I'm really tempted to drive back down the Neuvy, the town with the imitation Holy Sepulchre, just to try some Berrichon specialties from the charcuterie across the street from the church. A charcuterie, as you probably know, is the French equivalent of a delicatessen. Maybe I should try some more things from the nice Hentry charcuterie over in Noyers-sur-Cher before I drive that far south.
A charcutier is a pork butcher, at least originally. In his shop, you can buy both cuts of fresh pork and all kinds of cured pork products: hams (jambons), bacon (lard), sausages (saucisses), salamis (saucissons), and pâtés. In addition, a charcutier sells all kinds of salads (grated carrots, celery root rémoulade, red beets in vinaigrette are some of the classics) and even plats cuisinés — carry-out main courses you can just reheat at home for lunch or dinner.
This particular charcuterie is run by a man named Christian Sabarly. He is also a traiteur — a caterer who will prepare all the food for a customer's party or other event. He specializes in preparations, foods, and meats typical of the Berry region. Besides potato puff pastries (galettes de pommes de terre) and something called pâté de Pâques (Easter pâté, which is meat pâté and hard-boiled egges cooked in a rolled pastry), I'm not really familiar with Berry specialities. I'd like to know more.
I may well end up having to drive back down to Neuvy soon to buy some things in Sabarly's shop. It's at least an hour south of Saint-Aignan, on the other side of the big Berry town called Châteauroux. Walt hasn't been down there yet, so maybe he'll want to go. Nearby there's a wine village called Châteaumeillant, a big château in the little town of Culan, and a very picturesque village called Sainte-Sévère-sur-Indre where I wouldn't mind spending some time taking pictures. Jacques Tati's classic film called Jour de Fête was made there in the late 1940s.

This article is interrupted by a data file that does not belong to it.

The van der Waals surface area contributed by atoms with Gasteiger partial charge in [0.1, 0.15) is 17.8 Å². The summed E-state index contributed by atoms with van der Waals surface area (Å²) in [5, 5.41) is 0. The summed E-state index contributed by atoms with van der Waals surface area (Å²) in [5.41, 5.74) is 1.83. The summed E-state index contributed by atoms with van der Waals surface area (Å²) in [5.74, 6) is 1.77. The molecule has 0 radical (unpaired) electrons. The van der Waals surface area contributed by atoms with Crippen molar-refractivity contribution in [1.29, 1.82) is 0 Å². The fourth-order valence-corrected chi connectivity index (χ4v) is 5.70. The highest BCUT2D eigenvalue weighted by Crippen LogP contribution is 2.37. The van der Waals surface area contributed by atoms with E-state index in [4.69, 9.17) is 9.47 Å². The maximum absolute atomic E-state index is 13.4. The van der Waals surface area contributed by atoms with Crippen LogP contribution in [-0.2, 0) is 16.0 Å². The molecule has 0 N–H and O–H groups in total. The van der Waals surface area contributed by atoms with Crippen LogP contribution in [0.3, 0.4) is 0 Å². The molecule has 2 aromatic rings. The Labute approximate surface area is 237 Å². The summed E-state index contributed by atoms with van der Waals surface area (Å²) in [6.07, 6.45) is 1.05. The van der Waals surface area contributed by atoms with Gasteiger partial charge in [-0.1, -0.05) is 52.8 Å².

Our little town, now known as Saint-Aignan-sur-Cher, was until relatively recent times called Saint-Aignan-en-Berry. We are located at the extreme northwest corner of the old Berry province. I think the change in our town's name probably happened around the time of the French Revolution (1789), when the current system of départements was put into place, relegating the old provinces called Berry, Touraine, and so on, to purely historical significance.
Saint Aignan is also on the extreme eastern edge of the Touraine, and the wines made around here are A.O.C. Touraine. They are part of the same region as Vouvray, Chinon, and Bourgueil, which are the Touraine wines with the best reputations. Just a few miles east of us are the Valençay, Quincy, and Reuilly wine production areas. They are all clearly in the Berry region.
Across the river from us used to be the old province called the Orléanais, which includes the Sologne region. The wines made over there include Touraines but also Cheverny and Romorantin wines. Saint-Aignan is at the crossroads of all these regions and wine areas.